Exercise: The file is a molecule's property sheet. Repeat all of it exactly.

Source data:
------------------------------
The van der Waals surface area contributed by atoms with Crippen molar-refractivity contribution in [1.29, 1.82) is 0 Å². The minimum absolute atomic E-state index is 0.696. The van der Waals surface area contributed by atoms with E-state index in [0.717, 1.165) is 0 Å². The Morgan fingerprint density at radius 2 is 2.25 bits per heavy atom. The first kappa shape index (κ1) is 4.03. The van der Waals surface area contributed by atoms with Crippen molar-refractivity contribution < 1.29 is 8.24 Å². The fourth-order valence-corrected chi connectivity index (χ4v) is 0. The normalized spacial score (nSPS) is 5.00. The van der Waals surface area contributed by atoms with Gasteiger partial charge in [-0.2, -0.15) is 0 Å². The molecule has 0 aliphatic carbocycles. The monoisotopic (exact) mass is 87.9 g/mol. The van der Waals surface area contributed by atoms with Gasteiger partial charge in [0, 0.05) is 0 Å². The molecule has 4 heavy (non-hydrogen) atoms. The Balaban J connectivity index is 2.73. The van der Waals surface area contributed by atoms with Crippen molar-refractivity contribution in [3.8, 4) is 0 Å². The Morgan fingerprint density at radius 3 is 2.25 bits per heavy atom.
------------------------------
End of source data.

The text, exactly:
The van der Waals surface area contributed by atoms with Crippen molar-refractivity contribution in [1.29, 1.82) is 0 Å². The minimum absolute atomic E-state index is 0.696. The van der Waals surface area contributed by atoms with E-state index in [0.717, 1.165) is 0 Å². The Morgan fingerprint density at radius 2 is 2.25 bits per heavy atom. The first kappa shape index (κ1) is 4.03. The van der Waals surface area contributed by atoms with Crippen molar-refractivity contribution < 1.29 is 8.24 Å². The fourth-order valence-corrected chi connectivity index (χ4v) is 0. The normalized spacial score (nSPS) is 5.00. The van der Waals surface area contributed by atoms with Gasteiger partial charge in [-0.2, -0.15) is 0 Å². The molecule has 0 aliphatic carbocycles. The monoisotopic (exact) mass is 87.9 g/mol. The van der Waals surface area contributed by atoms with Gasteiger partial charge in [0, 0.05) is 0 Å². The molecule has 4 heavy (non-hydrogen) atoms. The Balaban J connectivity index is 2.73. The van der Waals surface area contributed by atoms with Crippen molar-refractivity contribution in [3.8, 4) is 0 Å². The Morgan fingerprint density at radius 3 is 2.25 bits per heavy atom.